Now Read This: March

Top 10 books to watch for this month

Among the most highly anticipated books slated for publication in March is the true story of a Maine-based hermit, authored by Michael Finkel, who will appear at The Music Hall in Portsmouth on March 14. Learn more about that and other top titles below.

All Grown Up
by Jami Attenberg

All Grown Up Jami Attenberg

A wonderful look at the life of Andrea, single and child-free, as she pushes back against the antiquated expectations placed on women. It’s Attenberg’s funniest and fiercest novel yet. (Have tissues ready for a good cry, too.)

The Idiot
by Elif Batuman

Idiot Elif Batuman

A witty, poignant debut novel about an earnest young Turkish immigrant and her first year at Harvard, which brings new experiences, interesting new friends, and opportunities to travel abroad. Hopefully this book will launch Batuman into the fame stratosphere where she belongs.

Ill Will
by Dan Chaon

Ill Will Dan Chaon

A new Chaon book is always cause for celebration! This is a great big novel about unsolved murders: the murder of the narrator’s parents when he was a teen, and the mysterious deaths in a town where he has a psychiatric practice. It’s a chilling story of faulty memory and the haunting of the past.

The Stranger in the Woods: The Extraordinary Story of the Last True Hermit
by Michael Finkel

Stranger Woods Michael Finkel

The search for seclusion is at the heart of this fascinating true story about a Maine hermit who lived alone in the woods for 27 years, as well as the journalist who sought to understand him. This is definitely a “truth is stranger than fiction” tale.

Exit West
by Mohsin Hamid

Exit West Mohsin Hamid

It’s only March, but the best book of 2017 may already be here. This is a powerful story of love and war, about two young people whose escape from the violence of the civil war in their homeland leads them to a foreign land and an uncertain future. Definitely the right book for right now.

Rabbit Cake
by Annie Hartnett

Rabbit Cake Annie Hartnett

Twelve-year-old Elvis Babbitt is one of fiction’s most wonderful new characters. She’s got a head for trivia facts — think Jonathan Lipnicki in Jerry Maguire — but the accidental death of her mother and the unknowable future has her stumped for answers. As charming as it is heartbreaking.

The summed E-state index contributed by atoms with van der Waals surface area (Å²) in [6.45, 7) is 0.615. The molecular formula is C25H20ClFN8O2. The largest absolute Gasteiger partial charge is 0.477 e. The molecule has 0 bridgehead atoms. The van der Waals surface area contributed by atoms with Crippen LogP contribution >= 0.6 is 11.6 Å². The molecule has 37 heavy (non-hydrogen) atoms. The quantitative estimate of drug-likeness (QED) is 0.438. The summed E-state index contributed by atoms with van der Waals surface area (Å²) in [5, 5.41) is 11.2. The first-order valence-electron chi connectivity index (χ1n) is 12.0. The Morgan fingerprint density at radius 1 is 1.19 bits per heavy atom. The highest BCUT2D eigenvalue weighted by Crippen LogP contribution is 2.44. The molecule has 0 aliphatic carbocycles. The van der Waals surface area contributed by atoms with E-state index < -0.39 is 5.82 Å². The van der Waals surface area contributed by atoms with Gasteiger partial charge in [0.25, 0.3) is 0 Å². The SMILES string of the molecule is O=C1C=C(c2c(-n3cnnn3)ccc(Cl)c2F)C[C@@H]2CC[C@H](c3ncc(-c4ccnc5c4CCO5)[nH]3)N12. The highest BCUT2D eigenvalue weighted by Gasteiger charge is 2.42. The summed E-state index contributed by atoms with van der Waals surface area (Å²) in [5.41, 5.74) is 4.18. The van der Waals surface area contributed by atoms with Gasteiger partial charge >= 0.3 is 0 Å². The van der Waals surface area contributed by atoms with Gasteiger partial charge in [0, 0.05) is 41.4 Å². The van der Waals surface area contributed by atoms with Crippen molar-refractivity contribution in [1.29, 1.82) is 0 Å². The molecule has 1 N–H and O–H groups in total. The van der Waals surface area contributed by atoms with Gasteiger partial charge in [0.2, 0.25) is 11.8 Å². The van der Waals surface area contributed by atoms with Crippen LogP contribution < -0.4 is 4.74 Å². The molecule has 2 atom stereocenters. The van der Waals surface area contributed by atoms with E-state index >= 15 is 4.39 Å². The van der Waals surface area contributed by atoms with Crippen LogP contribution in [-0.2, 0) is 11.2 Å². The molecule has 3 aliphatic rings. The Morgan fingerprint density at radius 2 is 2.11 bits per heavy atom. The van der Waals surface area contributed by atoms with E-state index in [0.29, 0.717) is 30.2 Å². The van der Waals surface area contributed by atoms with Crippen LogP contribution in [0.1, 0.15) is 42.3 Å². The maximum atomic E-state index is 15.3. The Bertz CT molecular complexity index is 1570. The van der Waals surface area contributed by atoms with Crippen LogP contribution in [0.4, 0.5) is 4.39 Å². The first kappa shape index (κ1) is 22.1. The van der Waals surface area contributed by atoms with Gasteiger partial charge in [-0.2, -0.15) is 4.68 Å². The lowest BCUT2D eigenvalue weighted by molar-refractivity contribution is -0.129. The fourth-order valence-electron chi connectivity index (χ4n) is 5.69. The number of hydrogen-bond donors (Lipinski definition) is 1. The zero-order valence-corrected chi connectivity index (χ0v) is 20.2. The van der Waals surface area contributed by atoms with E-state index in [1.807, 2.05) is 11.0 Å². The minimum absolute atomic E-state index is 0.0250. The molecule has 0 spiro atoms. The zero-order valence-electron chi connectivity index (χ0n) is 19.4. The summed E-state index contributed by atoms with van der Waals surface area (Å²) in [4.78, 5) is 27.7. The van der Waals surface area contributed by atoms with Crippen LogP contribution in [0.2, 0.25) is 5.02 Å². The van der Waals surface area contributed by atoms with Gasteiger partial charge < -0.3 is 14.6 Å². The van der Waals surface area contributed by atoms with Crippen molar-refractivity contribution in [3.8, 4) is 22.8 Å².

White Tears
by Hari Kunzru

White Tears Hari Kunzru

A fabulous story of two young men who share a recording on the Internet, claiming it’s a song by a long-lost blues singer. When the truth of the recording is revealed, the men wind up at the heart of a tale about greed, racism, murder, and more.

The Twelve Lives of Samuel Hawley
by Hannah Tinti

Twelve Lives Samuel Hawley Hannah Tinti

Each chapter in this marvelous book is centered around the story behind a bullet Samuel Hawley encounters in his life as a career criminal. Hawley wants to give his daughter Loo a normal life, but he can’t seem to outrun his past. Tinti is a remarkable storyteller and this gorgeous novel is sure to leave a mark.

Temporary People
by Deepak Unnikrishnan

Temporary People Deepak Unnikrishnan

A delightfully weird and clever collection of 28 linked stories set in the United Arab Emirates, including the tale of construction workers who turn themselves into luggage to escape a labor camp, a woman who repairs the bodies of workers who have been injured on the job, and a man who invents disposable workers. Winner of the Restless Books Prize for New Immigrant Writing.

The Impossible Fairy Tale
by Han Yujoo

Impossible Fairy Tale Han Yujoo

Mia is a spoiled child with everything; Child has nothing and is barely noticed in the classroom. All that changes when Child seeks revenge on her cruel classmates by ruining their work. But her actions will have serious, unpredictable results. This is a wildly imaginative novel about art, neglect, and the casual cruelty of children.